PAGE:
“Your doubt can become a good quality if you train it,” wrote Austrian poet Rainer Maria Rilke to 19-year-old Franz Kappus, an officer cadet at the Military Academy of Vienna who, disenchanted with military life, began sending his poems to Rilke for critique. For seven years, Rilke replied with letters about love, loneliness, truth seeking, suffering and feeling and engaging with art and the world. When tackling doubt, he suggested that Kappus could transform it into a productive creative tool. “It must become knowing, it must become criticism.” Here are a few ideas:
If doubt is a crisis of faith in our ability or value, first understand that it begins as a feeling, and feelings are designed to be temporary. I remember my dad once offering comfort while we leaned into grey, alpine sleet in the mountains: “If you don’t like the weather,” he said, “wait a minute.” The art mountain produces some dramatic weather, too — as much ecstasy as despair. Wait a minute — and while you’re waiting, keep climbing.
Do a bit of reverse engineering of doubt’s components in order to break them into manageable-sized monsters. Negative self-talk, people or attitudes are habits that can be changed with a bit of will and desire. A discouraging obstacle needs to be assessed and solved honestly and courageously. Mediocre performance calls for determination to improve skills. If you’re simply feeling bereft of feedback — the affliction of every creative person at some time — it may be helpful to acknowledge that reassurance and encouragement are guaranteed to no one, though these — and Rilke’s — letters can hopefully help.
Here’s a doubt-transforming exercise I’ve personally worked as recently as last week: Embrace the fear surrounding whatever it was that kicked off the doubt episode, naming as best you can the cause, the incident or instigator. Now, in your mind’s eye, float above the scenario, understanding that the bad vibes are there to be endured and examined for a temporary period. This period, by the way, can be shortened with some steely practice. “Ask it,” wrote Rilke, “whenever it wants to spoil something for you, why something is ugly, demand proofs from it, test it, and you will find it perplexed and embarrassed perhaps, or perhaps rebellious.” Doubt can be used as an opportunity to critically assess your creative choices and defend them or improve them when needed. Watch your footing when climbing the steepest trails. Rilke wrote, “The day will arrive when from a destroyer it will become one of your best workers — perhaps the cleverest of all that are building your life.”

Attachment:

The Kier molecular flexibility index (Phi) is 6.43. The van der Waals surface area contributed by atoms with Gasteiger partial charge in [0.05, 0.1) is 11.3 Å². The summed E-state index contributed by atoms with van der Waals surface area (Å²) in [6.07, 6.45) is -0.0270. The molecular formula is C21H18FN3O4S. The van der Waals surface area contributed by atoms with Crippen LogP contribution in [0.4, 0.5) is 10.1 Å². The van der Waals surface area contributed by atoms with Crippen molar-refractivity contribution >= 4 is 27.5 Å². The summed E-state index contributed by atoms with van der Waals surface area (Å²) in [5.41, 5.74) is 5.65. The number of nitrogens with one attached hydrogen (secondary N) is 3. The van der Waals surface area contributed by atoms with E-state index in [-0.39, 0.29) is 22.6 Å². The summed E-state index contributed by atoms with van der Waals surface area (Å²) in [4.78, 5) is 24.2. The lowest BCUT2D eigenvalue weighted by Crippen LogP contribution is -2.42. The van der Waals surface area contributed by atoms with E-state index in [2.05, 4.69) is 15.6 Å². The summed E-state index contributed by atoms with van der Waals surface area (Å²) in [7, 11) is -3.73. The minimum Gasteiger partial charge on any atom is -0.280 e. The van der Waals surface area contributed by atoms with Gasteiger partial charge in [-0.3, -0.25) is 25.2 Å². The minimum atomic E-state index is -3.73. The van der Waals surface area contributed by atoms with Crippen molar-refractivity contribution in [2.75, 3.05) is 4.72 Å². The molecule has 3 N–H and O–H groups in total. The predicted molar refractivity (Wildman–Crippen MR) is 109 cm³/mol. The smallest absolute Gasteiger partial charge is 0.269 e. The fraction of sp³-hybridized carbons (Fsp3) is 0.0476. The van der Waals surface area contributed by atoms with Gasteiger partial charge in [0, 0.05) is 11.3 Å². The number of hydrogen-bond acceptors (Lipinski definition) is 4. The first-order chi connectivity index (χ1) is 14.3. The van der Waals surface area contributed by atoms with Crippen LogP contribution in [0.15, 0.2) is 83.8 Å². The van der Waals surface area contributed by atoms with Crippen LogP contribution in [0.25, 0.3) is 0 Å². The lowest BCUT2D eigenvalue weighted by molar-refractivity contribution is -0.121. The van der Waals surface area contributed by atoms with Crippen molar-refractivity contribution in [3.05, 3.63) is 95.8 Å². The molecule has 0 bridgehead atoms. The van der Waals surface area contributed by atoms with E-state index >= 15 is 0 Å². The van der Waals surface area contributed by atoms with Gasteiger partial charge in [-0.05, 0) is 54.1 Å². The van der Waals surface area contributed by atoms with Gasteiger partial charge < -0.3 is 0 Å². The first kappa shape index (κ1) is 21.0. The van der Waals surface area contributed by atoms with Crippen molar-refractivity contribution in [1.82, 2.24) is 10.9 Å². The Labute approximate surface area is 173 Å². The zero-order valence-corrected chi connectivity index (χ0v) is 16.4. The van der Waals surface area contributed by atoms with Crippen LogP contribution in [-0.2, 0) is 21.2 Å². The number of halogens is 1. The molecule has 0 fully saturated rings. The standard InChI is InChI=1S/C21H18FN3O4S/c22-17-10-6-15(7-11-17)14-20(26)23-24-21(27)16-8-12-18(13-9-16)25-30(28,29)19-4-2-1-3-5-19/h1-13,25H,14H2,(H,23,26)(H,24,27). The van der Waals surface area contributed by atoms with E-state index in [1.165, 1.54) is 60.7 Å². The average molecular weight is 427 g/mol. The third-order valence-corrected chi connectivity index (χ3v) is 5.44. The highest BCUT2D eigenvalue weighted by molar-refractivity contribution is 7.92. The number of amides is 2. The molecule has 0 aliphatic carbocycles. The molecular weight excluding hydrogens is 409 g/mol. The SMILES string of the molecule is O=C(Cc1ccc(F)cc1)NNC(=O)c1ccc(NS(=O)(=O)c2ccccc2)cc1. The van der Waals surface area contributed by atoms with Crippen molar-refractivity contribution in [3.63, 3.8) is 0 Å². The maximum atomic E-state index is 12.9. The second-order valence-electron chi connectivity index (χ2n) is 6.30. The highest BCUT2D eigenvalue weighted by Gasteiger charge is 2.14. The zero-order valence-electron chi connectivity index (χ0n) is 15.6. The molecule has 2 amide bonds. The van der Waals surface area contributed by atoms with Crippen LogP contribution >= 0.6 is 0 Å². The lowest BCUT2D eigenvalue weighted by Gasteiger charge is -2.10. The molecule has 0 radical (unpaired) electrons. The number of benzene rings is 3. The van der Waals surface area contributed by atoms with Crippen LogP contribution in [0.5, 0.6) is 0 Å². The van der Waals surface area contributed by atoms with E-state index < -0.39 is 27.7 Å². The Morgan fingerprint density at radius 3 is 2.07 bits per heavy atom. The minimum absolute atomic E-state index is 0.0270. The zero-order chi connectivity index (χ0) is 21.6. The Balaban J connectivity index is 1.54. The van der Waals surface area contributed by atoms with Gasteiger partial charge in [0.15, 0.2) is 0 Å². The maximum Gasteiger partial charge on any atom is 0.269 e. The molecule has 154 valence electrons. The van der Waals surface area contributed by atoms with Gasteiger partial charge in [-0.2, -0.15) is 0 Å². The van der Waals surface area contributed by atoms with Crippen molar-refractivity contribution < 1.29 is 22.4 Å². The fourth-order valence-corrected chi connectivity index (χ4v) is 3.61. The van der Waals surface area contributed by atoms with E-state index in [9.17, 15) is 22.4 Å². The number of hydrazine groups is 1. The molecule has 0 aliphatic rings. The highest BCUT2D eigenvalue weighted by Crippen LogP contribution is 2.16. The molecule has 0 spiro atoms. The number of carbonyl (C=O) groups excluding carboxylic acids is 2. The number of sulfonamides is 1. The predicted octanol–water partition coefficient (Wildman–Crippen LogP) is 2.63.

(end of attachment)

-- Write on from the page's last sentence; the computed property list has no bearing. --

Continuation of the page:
PS: “Nobody can advise you and help you, nobody. There is only one way. Go into yourself.” (Rainer Maria Rilke, 1875–1926)
Esoterica: By the time Kappus first wrote to Rilke in 1902, Rilke had moved with his family to Paris to continue working on his early and seminal collections of poems, The Book of Hours and The Book of Images — parts of which had already been published and had garnered some critical praise. Over the next seven years, Kappus and Rilke would exchange letters, but never met. Three years after Rilke’s death from leukemia in 1926 at age 51, Kappus compiled and published his letters as Letters to a Young Poet. He had continued to serve in the Austro-Hungarian Army for 15 years and then worked as a newspaper editor, journalist and poet. Kappus died in 1966 in Berlin. He was 82.
“Why do you want to shut out of your life any uneasiness, any misery, any depression, since after all you don’t know what work these conditions are doing inside you?” asked Rilke of Kappus. “Why do you want to persecute yourself with the question of where all this is coming from and where it is going? Since you know, after all, that you are in the midst of transitions and you wished for nothing so much as to change. If there is anything unhealthy in your reactions, just bear in mind that sickness is the means by which an organism frees itself from what is alien; so one must simply help it to be sick, to have its whole sickness and to break out with it, since that is the way it gets better.”
“Live the questions now.” (Rainer Maria Rilke)
Six days in the Ontario backcountry. Locations accessible only by canoe. Canoe, camp, cook and paint like the early North American plein air artists. Every day we do a short paddle from our base camp to a painting location and spend the day capturing the scene. Workshop leader Keith Thirgood has been teaching adults to paint for 12 years and canoeing and camping for most of his life. Keith teaches a step by step approach to plein air, which makes capturing a scene easier than you ever thought possible. He also teaches Modern Colour Theory using his special, limited palette. This set of colours is useful not only en plein air but also in the studio.
The Kawartha Highlands is an amazing place to paint. Forest, bald rock faces, hundreds of islands, sparkling water. On day seven it’s hard to leave.
For more information, visit www.wilsonstreetstudios.com.